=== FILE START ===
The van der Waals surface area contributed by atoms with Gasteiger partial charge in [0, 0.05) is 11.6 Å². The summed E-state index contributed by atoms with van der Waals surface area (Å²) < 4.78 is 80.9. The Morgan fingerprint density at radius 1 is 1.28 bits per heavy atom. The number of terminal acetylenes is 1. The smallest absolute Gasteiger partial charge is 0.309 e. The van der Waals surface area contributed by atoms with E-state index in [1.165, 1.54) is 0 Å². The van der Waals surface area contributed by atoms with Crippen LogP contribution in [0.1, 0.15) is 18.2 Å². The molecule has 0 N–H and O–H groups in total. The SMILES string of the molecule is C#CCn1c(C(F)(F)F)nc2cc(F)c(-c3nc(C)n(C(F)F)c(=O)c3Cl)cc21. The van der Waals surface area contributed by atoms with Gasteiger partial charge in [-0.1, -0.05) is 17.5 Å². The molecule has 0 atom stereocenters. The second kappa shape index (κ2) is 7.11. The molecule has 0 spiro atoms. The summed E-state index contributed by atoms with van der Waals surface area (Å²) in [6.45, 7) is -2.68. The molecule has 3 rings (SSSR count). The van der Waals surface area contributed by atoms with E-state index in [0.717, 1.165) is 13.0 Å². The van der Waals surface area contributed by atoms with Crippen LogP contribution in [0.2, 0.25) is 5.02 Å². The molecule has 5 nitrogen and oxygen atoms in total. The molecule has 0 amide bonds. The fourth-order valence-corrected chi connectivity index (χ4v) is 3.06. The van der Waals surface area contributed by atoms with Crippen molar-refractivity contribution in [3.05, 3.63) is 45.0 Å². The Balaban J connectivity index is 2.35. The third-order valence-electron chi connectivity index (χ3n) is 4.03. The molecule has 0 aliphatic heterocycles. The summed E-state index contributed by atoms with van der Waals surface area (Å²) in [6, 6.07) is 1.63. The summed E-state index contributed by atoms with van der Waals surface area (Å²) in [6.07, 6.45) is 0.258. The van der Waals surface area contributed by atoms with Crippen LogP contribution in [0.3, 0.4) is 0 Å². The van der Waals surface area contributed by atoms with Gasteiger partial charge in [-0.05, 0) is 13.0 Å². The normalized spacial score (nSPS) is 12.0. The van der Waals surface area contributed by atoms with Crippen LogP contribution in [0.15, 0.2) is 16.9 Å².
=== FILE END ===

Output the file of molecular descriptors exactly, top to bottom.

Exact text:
The van der Waals surface area contributed by atoms with Gasteiger partial charge in [0, 0.05) is 11.6 Å². The summed E-state index contributed by atoms with van der Waals surface area (Å²) < 4.78 is 80.9. The Morgan fingerprint density at radius 1 is 1.28 bits per heavy atom. The number of terminal acetylenes is 1. The smallest absolute Gasteiger partial charge is 0.309 e. The van der Waals surface area contributed by atoms with E-state index in [1.165, 1.54) is 0 Å². The van der Waals surface area contributed by atoms with Crippen LogP contribution in [0.1, 0.15) is 18.2 Å². The molecule has 0 N–H and O–H groups in total. The SMILES string of the molecule is C#CCn1c(C(F)(F)F)nc2cc(F)c(-c3nc(C)n(C(F)F)c(=O)c3Cl)cc21. The van der Waals surface area contributed by atoms with Gasteiger partial charge in [-0.1, -0.05) is 17.5 Å². The molecule has 0 atom stereocenters. The second kappa shape index (κ2) is 7.11. The molecule has 0 spiro atoms. The summed E-state index contributed by atoms with van der Waals surface area (Å²) in [6.45, 7) is -2.68. The molecule has 3 rings (SSSR count). The van der Waals surface area contributed by atoms with E-state index in [0.717, 1.165) is 13.0 Å². The van der Waals surface area contributed by atoms with Crippen LogP contribution in [0.2, 0.25) is 5.02 Å². The molecule has 5 nitrogen and oxygen atoms in total. The molecule has 0 amide bonds. The fourth-order valence-corrected chi connectivity index (χ4v) is 3.06. The van der Waals surface area contributed by atoms with Crippen molar-refractivity contribution in [3.05, 3.63) is 45.0 Å². The Balaban J connectivity index is 2.35. The third-order valence-electron chi connectivity index (χ3n) is 4.03. The molecule has 0 aliphatic heterocycles. The summed E-state index contributed by atoms with van der Waals surface area (Å²) in [6, 6.07) is 1.63. The summed E-state index contributed by atoms with van der Waals surface area (Å²) in [6.07, 6.45) is 0.258. The van der Waals surface area contributed by atoms with Crippen LogP contribution in [0.3, 0.4) is 0 Å². The van der Waals surface area contributed by atoms with Gasteiger partial charge in [-0.05, 0) is 13.0 Å². The normalized spacial score (nSPS) is 12.0. The van der Waals surface area contributed by atoms with Crippen LogP contribution in [0.15, 0.2) is 16.9 Å².